The Tabataba'i House is a historic mansion in Kashan, Iran, constructed during the second half of the nineteenth/thirteenth century AH. It is named after the family who commissioned the home and is dated through an inscription to 1298 AH (1881 CE).
The house is located in the old city of Kashan, next to the shrine known as Imamzadah Sultan Amir Ahmad. The house is based around a large central courtyard with several secondary courtyards, accessed through passageways off of the central courtyard and its adjoining rooms. The result of this structure is that most rooms open onto more than one courtyard.
The entrance to the house is through a portal in its eastern corner. The portal leads onto a long corridor onto a flight of stairs leading to the eastern corner of the main courtyard. The main courtyard is a large rectangle oriented northwest to southeast. A large, rectangular pool oriented northwest to southeast occupies the center of the courtyard and is flanked by three octagonal beds for plants on either side. A smaller rectangular pool oriented perpendicular to the larger central pool marks the southeastern end of this assemblage. The longer northeastern and southwestern sides of the courtyard are each feature rooms that open onto the court through sih-dari (triple-bay windows). The shorter northwestern and southeastern sides are distinguished by the presence of large, covered halls which open onto the court.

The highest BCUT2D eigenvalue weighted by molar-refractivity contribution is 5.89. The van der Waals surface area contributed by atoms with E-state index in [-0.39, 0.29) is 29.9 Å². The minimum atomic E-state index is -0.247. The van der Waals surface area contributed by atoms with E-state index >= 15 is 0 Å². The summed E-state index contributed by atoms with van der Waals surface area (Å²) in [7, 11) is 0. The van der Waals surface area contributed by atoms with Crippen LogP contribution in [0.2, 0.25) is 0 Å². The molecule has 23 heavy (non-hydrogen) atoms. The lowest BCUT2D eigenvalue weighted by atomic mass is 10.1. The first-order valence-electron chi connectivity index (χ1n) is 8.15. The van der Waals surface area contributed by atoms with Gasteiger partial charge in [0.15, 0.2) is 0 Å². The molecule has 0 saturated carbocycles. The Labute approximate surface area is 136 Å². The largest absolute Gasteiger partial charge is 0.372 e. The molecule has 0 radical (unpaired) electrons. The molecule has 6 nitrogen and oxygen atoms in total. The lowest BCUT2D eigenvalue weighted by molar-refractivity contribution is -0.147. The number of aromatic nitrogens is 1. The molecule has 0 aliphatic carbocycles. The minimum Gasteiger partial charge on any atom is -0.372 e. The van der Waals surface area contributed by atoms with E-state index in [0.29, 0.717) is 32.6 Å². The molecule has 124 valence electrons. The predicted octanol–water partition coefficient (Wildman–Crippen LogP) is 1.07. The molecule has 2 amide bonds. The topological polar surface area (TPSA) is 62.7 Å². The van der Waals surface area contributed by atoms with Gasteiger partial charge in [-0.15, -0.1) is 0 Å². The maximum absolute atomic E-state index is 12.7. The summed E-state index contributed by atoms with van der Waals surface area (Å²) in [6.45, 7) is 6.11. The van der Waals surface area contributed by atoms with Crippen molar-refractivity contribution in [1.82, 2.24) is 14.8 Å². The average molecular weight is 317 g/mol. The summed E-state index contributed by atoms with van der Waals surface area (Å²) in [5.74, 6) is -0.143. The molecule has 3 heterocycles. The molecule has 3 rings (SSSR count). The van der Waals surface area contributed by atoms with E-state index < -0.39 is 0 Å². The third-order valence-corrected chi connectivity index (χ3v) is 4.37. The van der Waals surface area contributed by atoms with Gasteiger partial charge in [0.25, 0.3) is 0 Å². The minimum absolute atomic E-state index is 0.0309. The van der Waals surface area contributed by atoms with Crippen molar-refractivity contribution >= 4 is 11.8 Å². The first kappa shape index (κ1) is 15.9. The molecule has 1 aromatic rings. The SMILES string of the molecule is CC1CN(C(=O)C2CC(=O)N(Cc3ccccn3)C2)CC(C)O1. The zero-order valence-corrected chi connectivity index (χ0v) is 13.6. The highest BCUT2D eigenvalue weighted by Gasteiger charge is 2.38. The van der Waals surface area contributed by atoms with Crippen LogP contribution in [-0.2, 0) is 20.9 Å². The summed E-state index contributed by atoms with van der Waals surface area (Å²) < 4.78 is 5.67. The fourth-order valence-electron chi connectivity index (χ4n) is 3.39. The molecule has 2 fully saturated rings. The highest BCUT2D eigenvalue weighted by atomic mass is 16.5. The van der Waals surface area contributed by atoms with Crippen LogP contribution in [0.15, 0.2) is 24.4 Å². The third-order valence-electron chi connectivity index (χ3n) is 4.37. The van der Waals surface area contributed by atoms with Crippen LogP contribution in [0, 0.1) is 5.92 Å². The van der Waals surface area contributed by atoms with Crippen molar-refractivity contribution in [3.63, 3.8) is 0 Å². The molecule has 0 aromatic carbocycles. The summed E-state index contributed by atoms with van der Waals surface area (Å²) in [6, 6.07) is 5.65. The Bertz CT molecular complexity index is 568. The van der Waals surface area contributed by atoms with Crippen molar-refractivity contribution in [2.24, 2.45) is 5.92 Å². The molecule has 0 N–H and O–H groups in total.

The hall on the northwestern side of the courtyard is a single story room that opens onto a raised platform (suffah) flanked by two galleries. A flight of stairs descends from the courtyard below the suffah to a large basement hall. The hall on the southeastern side is fronted by an iwan rising two stories and opening onto the courtyard through three arches. The facade of the iwan is ornately decorated with carving. The interior of the southeastern hall is covered by vault with kar-bandi ornament.
Each of the covered halls at its end of the courtyard is flanked by two smaller "back" or "secondary" courtyards. On the northwestern side, the hall opens onto two rectangular courtyards. The large hall on the southeastern side opens to two square courtyards that are covered by a partial ceiling in the form of a zone of transition with a large round opening in the center where one would expect a dome.
The 19th century residence was fully restored and is now open to the public.